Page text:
## 9.1 Static Cylinder

The general external solution may be reduced to

9.1 |

This is equivalent to Wilson’s result (1920), who finds by considerations of geodesic motion.

Consider solutions inside the cylinder (radius ) corresponding to metrics of the type (not the most general)

9.2 |

of which (9.1) is a particular case.

Suppose we take , , where and are constants determined by boundary conditions. Field equations give

is small ( , say) since . Pressures are therefore small compared with density which is positive and approximately constant. is larger than other pressures and balances gravitational attraction. Integrating gives where depends on distribution. Considerations of periodicity of show . Other solutions for , give alternative but less interesting solutions. Geodesic motion shows that free particles outside the cylinder have, in general, an acceleration in the -direction.

## 9.2 Periodic Waves

Take metric of form

9.3 |

with
,
,
functions
,
(not to be confused with previous
,
). Rosen

and a corresponding
which has a factor
and contains an aperiodic term,
. We have superimposed the static exterior solution (transformed) on to Rosen’s

Fig. 9.1

## 9.3 Pulse Waves

A solution of field equations relating to (9.3) is

where represents the source of the pulse.

• *If*: (1)
is of finite duration

• *or*: (2)
is of infinite duration with a finite number of sign changes,

• *or*: (3)
is of infinite duration with an infinite number of sign changes,

then , , , , for fixed , showing, by boundary conditions, etc., that when the pulse has travelled to infinity the mass of the cylinder reverts to its value prior to the pulse. Considerations of a particular form of pulse show that the mass does change during early motion of the pulse. It is clear that and derivatives are not of such a form as to allow the mass to return to its original value whatever the form of , as such functions as do not correspond to true pulses, but to travelling waves such as those considered above, which clearly radiate mass.

***

DE WITT asked, “If the mass eventually returns to its original state, are there any waves left out in space?”

BONDI

In answer to a question as to why it was necessary for the process of emission of gravitational waves

DE WITT added, “In other words, if I know at an initial time that I am going to give you a yes answer, then the field already contains it.”

BELINFANTE

BELINFANTE

WHEELER

Fig. 9.2

BONDI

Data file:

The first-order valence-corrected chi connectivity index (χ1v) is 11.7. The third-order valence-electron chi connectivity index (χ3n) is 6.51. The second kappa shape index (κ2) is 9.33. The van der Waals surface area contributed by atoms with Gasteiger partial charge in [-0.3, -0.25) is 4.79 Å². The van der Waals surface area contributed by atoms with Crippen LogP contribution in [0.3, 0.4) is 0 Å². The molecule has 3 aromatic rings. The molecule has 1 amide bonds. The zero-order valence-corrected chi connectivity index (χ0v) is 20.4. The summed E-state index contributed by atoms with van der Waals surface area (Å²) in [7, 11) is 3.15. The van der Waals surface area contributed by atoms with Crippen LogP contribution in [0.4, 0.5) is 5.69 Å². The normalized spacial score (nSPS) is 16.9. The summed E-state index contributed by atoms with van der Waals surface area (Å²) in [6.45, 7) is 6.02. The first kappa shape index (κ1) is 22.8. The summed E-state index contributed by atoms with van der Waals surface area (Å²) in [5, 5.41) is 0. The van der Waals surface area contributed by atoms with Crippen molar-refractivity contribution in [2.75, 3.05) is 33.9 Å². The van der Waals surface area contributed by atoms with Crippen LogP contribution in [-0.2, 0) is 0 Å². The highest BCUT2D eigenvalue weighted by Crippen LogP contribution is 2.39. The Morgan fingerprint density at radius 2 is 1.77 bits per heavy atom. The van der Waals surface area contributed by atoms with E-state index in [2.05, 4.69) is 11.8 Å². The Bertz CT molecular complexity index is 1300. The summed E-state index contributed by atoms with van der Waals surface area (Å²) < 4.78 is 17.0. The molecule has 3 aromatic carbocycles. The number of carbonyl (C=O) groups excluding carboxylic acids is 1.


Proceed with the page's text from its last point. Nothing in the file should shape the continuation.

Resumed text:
BONDI

The coefficients are functions of the variables in the brackets. He investigates what one gets if one proceeds to the approximation which includes the
term. His strong impression is that this coefficient is independent of time. If we again consider the transmitter, only this time a much more general one (the system is three-dimensional) - but suppose the system to be spherically symmetrical both before and after emission - the “
” of the two Schwarzschild solutions

The next speaker was WEBER,

BONDI: “Where did you feed in the condition that the solution is well behaved at infinity?”

WEBER

BONDI remarked that it is vital, in this confusing subject, to make sure that one can physically detect what one is talking about. Also a single particle is a very poor absorber of any sort of energy.

WEBER

BERGMANN

The next speaker was PIRANI

where
and
are symmetric
arrays. The spurs of both
and
are zero. Lichnerowicz’s

and
are independent numbers. This form is obtained by taking a particular choice of
and
axes. Here
can be made to vanish by a suitable choice of
and
axes. The above array, using the preceding definition, characterizes a gravitational wave

In the electromagnetic case, one can define an invariant Poynting vector

If the field is not of the self conjugate type, then an observer following the field can make the Poynting vector vanish by acquiring a suitable 4-velocity. If it *is* self-conjugate, then the field contains pure radiation, and the Poynting vector vanishes only if the observer acquires the velocity of propagation of the wave.

Similarly, in the gravitational case one can define a certain timelike eigenvector, in terms of the Riemann tensor. This vector is interpreted as the 4-velocity of an observer following the field, and if for some field this vector collapses onto the null cone, one has radiation. The eigenvectors of the gravitational field are defined with the aid of Petrov’s classification

The
’s and
’s are independent scalar invariants

The Einstein-Rosen *Physical Review*, February 1957.)

Next, SCHILD

One proceeds by analogy and attempts to write the geodesic equations in the gravitational case as

where, in analogy with the electromagnetic case

A procedure like this does not work in principle, and this for the following reasons: For an equation like this to make sense, one must go to a limiting background field, letting the mass tend to zero. That is, what one really is considering is the limit of the field containing mass as the mass goes to zero:

This means that we are considering different Riemannian 4-spaces, with no natural one-to-one correspondence between the points of any two spaces. Thus we must demand invariance under independent transformations in different spaces:

Since the equations are tensorial under

it remains to demand (to order in considered) invariance under

However, the equations are not invariant under such a transformation. It appears from an investigation still in progress that any right hand side can be wiped out by a suitable choice of such a transformation.

Geometrically one may picture this as follows:

Fig. 9.3

If one changes coordinate systems in (or equivalently, a one-to-one correspondence ) one can move into coincidence with .

PIRANI